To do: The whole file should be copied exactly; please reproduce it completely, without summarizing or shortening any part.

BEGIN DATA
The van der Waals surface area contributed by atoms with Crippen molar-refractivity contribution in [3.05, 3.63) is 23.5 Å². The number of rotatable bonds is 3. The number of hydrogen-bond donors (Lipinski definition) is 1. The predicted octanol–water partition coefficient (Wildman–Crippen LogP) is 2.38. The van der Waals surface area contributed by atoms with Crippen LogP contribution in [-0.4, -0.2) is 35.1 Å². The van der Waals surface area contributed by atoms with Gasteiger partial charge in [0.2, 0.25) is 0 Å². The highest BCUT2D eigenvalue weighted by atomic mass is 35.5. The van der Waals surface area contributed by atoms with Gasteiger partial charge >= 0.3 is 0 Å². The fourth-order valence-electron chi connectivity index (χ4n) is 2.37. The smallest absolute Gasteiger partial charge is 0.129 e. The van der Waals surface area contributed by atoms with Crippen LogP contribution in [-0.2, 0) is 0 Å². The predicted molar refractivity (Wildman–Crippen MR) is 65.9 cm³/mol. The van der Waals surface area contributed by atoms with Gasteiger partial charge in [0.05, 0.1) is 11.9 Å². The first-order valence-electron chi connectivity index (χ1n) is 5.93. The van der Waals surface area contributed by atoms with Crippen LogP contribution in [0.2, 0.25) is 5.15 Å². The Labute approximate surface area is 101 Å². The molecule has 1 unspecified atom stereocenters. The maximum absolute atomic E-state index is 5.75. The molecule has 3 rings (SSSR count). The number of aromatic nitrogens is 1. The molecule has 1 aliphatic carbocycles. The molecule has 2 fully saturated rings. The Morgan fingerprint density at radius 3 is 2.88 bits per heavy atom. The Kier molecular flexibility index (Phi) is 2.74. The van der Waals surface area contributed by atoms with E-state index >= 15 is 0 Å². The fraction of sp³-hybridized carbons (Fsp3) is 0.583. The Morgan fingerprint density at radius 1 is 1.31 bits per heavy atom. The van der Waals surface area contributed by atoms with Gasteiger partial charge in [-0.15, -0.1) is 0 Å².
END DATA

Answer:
The van der Waals surface area contributed by atoms with Crippen molar-refractivity contribution in [3.05, 3.63) is 23.5 Å². The number of rotatable bonds is 3. The number of hydrogen-bond donors (Lipinski definition) is 1. The predicted octanol–water partition coefficient (Wildman–Crippen LogP) is 2.38. The van der Waals surface area contributed by atoms with Crippen LogP contribution in [-0.4, -0.2) is 35.1 Å². The van der Waals surface area contributed by atoms with Gasteiger partial charge in [0.2, 0.25) is 0 Å². The highest BCUT2D eigenvalue weighted by atomic mass is 35.5. The van der Waals surface area contributed by atoms with Gasteiger partial charge >= 0.3 is 0 Å². The fourth-order valence-electron chi connectivity index (χ4n) is 2.37. The smallest absolute Gasteiger partial charge is 0.129 e. The van der Waals surface area contributed by atoms with Crippen LogP contribution in [-0.2, 0) is 0 Å². The predicted molar refractivity (Wildman–Crippen MR) is 65.9 cm³/mol. The van der Waals surface area contributed by atoms with Gasteiger partial charge in [0.05, 0.1) is 11.9 Å². The first-order valence-electron chi connectivity index (χ1n) is 5.93. The van der Waals surface area contributed by atoms with Crippen LogP contribution in [0.2, 0.25) is 5.15 Å². The Labute approximate surface area is 101 Å². The molecule has 1 unspecified atom stereocenters. The maximum absolute atomic E-state index is 5.75. The molecule has 3 rings (SSSR count). The number of aromatic nitrogens is 1. The molecule has 1 aliphatic carbocycles. The molecule has 2 fully saturated rings. The Morgan fingerprint density at radius 3 is 2.88 bits per heavy atom. The Kier molecular flexibility index (Phi) is 2.74. The van der Waals surface area contributed by atoms with E-state index >= 15 is 0 Å². The fraction of sp³-hybridized carbons (Fsp3) is 0.583. The Morgan fingerprint density at radius 1 is 1.31 bits per heavy atom. The van der Waals surface area contributed by atoms with Gasteiger partial charge in [-0.15, -0.1) is 0 Å².